Zibby: The Silent Treatment came out during the pandemic. What was that like as a debut novelist for you?

Abbie: It came out right at the beginning of the pandemic at that stage where the supermarkets were empty. I don’t know if you had that in the States, but we did, empty supermarkets, closed shops, kind of sheer panic. Having gone from my debut being at the forefront of my mind from the moment I really started writing it and definitely since I got a book deal for it, it kind of then just fell to the back because your , your family, you’re worried just how you’re going to get through the next few weeks. It was psychologically a little bit odd. It definitely made me appreciate, A, our glorious book sellers who have been heroic, how much we need them, but also, just the readers and the different ways you can connect. While on the one hand we’re so connected Zooming during the pandemic, you can also feel really disconnected. Getting an email from a reader who’s taken the time to find your details to say, this book resonated with me, or even just to drop you a DM on Instagram or Twitter or whatever, to take to the time to share it with their book group, to take time to share it with a neighbor, that means more to me than it could’ve done outside of this climate. I suppose that’s a long way of saying it’s far from ideal. Books have been my sanctuary in this time. I’m sure they’ve been yours too, to some extent. To feel that I might have done that for a few people, wherever in the world they might be as well, it’s a lot that I’m grateful for too.

Zibby: They have been my sanctuary, for sure. I’m debating if this is becoming some sort of a problem. I’m like, what is it with books? Maybe this is not healthy. I should probably get back into the real world. Somebody yesterday was saying to me, books allow you to just constantly be in other people’s lives. I’m like, it’s not that I’m unhappy in my own life. What does it mean to be such a huge reader? There’s something about the magic of it that I find irresistible.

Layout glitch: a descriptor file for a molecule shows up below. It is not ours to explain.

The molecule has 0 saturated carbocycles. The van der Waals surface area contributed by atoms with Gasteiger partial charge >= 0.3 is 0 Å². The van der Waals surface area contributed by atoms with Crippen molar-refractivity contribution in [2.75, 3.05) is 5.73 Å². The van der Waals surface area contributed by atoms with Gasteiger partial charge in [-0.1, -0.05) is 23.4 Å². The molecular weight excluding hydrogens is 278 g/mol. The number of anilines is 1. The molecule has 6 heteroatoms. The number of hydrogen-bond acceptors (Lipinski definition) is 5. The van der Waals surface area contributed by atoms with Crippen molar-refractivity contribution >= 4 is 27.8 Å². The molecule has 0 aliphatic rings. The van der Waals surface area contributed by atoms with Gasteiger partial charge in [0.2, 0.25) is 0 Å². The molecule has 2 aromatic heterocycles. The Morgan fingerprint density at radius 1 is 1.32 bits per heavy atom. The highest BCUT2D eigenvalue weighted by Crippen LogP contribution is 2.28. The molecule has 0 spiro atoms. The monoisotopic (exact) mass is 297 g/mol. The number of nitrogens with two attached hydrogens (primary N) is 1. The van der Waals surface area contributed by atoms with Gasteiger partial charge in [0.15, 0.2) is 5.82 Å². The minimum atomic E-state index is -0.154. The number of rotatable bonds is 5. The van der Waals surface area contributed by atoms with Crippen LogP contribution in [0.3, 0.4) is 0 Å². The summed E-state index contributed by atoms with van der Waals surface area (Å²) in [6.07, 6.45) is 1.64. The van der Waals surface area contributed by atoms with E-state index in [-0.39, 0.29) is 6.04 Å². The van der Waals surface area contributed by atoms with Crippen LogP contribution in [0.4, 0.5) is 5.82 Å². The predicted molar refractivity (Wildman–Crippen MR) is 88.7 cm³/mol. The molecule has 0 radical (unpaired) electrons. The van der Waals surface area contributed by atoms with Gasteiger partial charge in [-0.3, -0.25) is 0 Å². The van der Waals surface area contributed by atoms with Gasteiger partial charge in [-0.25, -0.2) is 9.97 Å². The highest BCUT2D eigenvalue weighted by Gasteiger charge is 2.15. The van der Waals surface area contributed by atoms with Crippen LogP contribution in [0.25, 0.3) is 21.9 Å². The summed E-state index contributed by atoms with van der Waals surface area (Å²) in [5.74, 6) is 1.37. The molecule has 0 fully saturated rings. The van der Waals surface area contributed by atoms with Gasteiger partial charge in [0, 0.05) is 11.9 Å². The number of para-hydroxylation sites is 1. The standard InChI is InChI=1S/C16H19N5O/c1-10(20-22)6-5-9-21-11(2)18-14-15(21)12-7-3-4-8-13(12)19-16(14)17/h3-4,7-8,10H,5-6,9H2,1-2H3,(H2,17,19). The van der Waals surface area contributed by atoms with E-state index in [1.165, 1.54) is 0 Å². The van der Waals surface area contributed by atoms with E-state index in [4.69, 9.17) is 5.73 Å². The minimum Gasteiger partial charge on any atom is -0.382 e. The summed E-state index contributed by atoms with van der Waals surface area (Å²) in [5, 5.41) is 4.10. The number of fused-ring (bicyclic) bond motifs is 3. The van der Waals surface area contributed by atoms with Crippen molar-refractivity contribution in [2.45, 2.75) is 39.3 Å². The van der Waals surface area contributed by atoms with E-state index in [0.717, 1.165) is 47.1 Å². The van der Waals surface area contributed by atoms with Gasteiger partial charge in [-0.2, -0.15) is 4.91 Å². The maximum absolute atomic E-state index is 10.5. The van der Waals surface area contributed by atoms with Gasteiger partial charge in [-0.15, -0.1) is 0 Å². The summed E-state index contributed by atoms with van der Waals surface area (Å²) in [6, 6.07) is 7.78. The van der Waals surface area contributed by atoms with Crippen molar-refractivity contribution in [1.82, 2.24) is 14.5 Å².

Abbie: There’s something so reassuring to seeing someone else’s life reflecting problems in your own even if it’s not a one-for-one mapping. You might be feeling anxious about, say, your kids starting a different school. You read a book about someone who’s having a completely different anxiety. There’s something in the phrasing. There’s something in a sentence. It just clicks. I don’t know. It’s magic. It’s absolute magic.

Zibby: It’s true, or at least, I can forget about my own anxiety for a few minutes and deal with someone else’s. Your book got me thinking too. Mary, in dedication for seven years, what would I be willing to throw my whole life behind for seven years? What would happen? Would I ever get to a point where I would be handling it this way? This point of desperation, what ends up meaning that much? Have you thought about this? What would you do for seven years? What’s worth the waiting?

Abbie: You know, that’s such a good question. For me, that question was felt so keenly that I could write the book. I needed a question that burned inside me. I think it must be incredibly hard — through the research process of this, I read a lot about missing persons and listened to a lot of podcasts. In particular, there’s a series, UK based I think, just called “Missing People” run in conjunction with one of the charities where they interview friends, family of the missing person. In some cases, we’re talking twenty, thirty years on. There’s something, and this is something I explore in Anywhere for You, about the lack of closure, meaning that moving on is, for many people, simply impossible. That’s something Mary struggles with in the book. Although, in a book, you’ve got a finite space of time, so obviously, there’s going to be some closure there. It must be incredibly hard. That’s why the strapline on the front of the book still gets me thinking. How far would you go for someone you love, particularly someone that you promised the earth to? I don’t know. I’m not a terribly patient person, but I am fiercely loyal. I suppose there’s elements of me in Mary. I suppose through her character, I was trying to figure out some of those contradictions in myself. I like that she’s got people thinking, whether they’re like, whoa, I could never do that myself, or I can completely see how she got to that point because desperate people do desperate things. It gets them thinking.